Paper comes in a variety of different sizes and qualities, ranging from newspaper grade up to high quality and relatively expensive paper sold as individual sheets.[26] Papers vary in texture, hue, acidity, and strength when wet. Smooth paper is good for rendering fine detail, but a more "toothy" paper holds the drawing material better. Thus a coarser material is useful for producing deeper contrast.

Newsprint and typing paper may be useful for practice and rough sketches. Tracing paper is used to experiment over a half-finished drawing, and to transfer a design from one sheet to another. Cartridge paper is the basic type of drawing paper sold in pads. Bristol board and even heavier acid-free boards, frequently with smooth finishes, are used for drawing fine detail and do not distort when wet media (ink, washes) are applied. Vellum is extremely smooth and suitable for very fine detail. Coldpressed watercolor paper may be favored for ink drawing due to its texture.

Acid-free, archival quality paper keeps its color and texture far longer than wood pulp based paper such as newsprint, which turns yellow and becomes brittle much sooner.

The basic tools are a drawing board or table, pencil sharpener and eraser, and for ink drawing, blotting paper. Other tools used are circle compass, ruler, and set square. Fixative is used to prevent pencil and crayon marks from smudging. Drafting tape is used to secure paper to drawing surface, and also to mask an area to keep it free of accidental marks, such as sprayed or spattered materials and washes. An easel or slanted table is used to keep the drawing surface in a suitable position, which is generally more horizontal than the position used in painting.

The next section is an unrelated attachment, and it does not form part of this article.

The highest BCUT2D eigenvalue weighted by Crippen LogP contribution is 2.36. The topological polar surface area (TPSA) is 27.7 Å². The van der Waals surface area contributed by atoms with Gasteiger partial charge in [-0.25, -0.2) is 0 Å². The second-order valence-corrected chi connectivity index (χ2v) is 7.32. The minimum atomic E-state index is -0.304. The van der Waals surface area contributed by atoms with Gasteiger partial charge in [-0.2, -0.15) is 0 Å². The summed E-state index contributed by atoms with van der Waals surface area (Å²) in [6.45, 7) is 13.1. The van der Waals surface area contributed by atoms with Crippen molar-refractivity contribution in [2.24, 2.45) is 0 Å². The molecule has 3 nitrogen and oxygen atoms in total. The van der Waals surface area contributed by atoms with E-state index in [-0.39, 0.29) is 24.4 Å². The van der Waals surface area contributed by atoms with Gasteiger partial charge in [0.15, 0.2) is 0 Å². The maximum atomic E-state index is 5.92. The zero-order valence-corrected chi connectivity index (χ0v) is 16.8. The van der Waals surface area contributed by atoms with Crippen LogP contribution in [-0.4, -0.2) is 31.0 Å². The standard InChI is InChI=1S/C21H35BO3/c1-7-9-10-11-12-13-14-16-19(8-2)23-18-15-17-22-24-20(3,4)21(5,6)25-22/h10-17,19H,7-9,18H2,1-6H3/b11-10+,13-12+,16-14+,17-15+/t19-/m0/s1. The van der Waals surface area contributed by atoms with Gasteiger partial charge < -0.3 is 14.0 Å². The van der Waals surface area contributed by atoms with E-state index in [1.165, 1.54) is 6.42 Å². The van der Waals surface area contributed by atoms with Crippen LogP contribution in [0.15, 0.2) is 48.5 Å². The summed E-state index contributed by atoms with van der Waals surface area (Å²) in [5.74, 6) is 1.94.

Raphael, study for what became the Alba Madonna, with other sketches
Antoine Watteau, trois crayons technique

Almost all draftsmen use their hands and fingers to apply the media, with the exception of some handicapped individuals who draw with their mouth or feet.[27]

Prior to working on an image, the artist typically explores how various media work. They may try different drawing implements on practice sheets to determine value and texture, and how to apply the implement to produce various effects.

The artist's choice of drawing strokes affects the appearance of the image. Pen and ink drawings often use hatching – groups of parallel lines.[28] Cross-hatching uses hatching in two or more different directions to create a darker tone. Broken hatching, or lines with intermittent breaks, form lighter tones – and controlling the density of the breaks achieves a gradation of tone. Stippling uses dots to produce tone, texture and shade. Different textures can be achieved depending on the method used to build tone.[29]